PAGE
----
The CFTC figures, the closest proxy to changes in investor positioning, showed that speculators had a net $4.84 billion short position on the pound versus the dollar on Dec. 21 — the last date on which data was available.
Without CFTC data, banks’ internal flows may provide the clearest glimpse into position shifts and data compiled by some of the biggest institutions — BNP Paribas, Royal Bank of Canada, Bank of America Merrill Lynch, Morgan Stanley and Scotiabank — indicate pound positions have seen some big swings since the data was shut off.
Similarly, RBC Capital Markets’ quant trading team reckons that, when compared to the largest ever short sterling position versus the dollar hit in October 2016, investors are currently only short around 19 percent of that level.
“The question is how quickly sterling positioning is being rebuilt, based on potential for a second referendum, a general election or just softer Brexit,” said Claire Dissaux, Millennium’s head of global economics and strategy.
“Markets are pricing out the probability of a no-deal Brexit and that has boosted the pound in recent days and we see strong demand for the British currency below $1.2850 levels,” Kamal Sharma, BAML’s director of G10 FX strategy said.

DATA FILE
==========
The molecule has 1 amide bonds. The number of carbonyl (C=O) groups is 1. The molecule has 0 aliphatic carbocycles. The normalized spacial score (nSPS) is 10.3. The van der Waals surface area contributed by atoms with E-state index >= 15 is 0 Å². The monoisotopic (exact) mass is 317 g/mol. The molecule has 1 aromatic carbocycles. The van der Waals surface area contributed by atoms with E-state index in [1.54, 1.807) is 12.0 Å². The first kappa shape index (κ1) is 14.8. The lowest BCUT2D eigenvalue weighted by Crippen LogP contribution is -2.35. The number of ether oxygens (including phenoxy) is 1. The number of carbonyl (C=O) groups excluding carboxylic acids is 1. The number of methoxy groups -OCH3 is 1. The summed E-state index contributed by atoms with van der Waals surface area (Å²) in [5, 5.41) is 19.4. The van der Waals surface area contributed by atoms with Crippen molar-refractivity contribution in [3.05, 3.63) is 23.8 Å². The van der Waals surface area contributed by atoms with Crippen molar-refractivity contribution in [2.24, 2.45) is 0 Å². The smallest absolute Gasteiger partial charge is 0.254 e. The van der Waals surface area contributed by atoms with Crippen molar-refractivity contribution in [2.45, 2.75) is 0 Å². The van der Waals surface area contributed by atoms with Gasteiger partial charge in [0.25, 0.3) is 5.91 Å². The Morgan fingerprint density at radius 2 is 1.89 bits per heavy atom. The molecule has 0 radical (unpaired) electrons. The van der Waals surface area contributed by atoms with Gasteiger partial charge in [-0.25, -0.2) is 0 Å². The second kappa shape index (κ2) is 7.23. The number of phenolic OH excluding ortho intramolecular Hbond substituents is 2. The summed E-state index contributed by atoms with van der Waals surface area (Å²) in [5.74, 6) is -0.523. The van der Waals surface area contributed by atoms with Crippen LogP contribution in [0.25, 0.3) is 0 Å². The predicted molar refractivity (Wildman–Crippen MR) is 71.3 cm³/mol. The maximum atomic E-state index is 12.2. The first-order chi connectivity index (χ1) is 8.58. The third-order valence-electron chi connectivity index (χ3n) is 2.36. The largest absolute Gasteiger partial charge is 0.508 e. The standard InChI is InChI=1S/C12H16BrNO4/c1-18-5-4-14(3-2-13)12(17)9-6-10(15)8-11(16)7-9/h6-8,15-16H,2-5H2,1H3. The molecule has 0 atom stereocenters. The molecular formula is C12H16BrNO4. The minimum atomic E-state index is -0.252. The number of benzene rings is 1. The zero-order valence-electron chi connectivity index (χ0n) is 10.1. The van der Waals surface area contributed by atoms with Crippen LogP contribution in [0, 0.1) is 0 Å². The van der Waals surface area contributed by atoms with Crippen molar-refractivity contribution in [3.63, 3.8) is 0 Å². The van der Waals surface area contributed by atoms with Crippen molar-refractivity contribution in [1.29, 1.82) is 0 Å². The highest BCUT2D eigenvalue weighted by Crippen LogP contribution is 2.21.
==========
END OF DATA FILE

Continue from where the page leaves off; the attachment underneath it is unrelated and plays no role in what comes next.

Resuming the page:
Data from Refinitiv shows steady selling of the euro against the pound — the cleanest currency pair for those wanting to trade Brexit headlines — for most of January.
The unwinding of shorts is also reflected in option markets — investors’ favoured way for many months to protect against a weakening pound.
Sterling risk reversals — a gauge of expectations for a currency’s direction measured by comparing the relative cost of options to buy and to sell the pound show the premium on calls, or options to buy, on one-month contracts recently hit seven-month highs.
One implication of the short position snapback is that sterling may be running out of steam to appreciate without further positive news on the Brexit front – the shorter the positioning, the greater the rebound.
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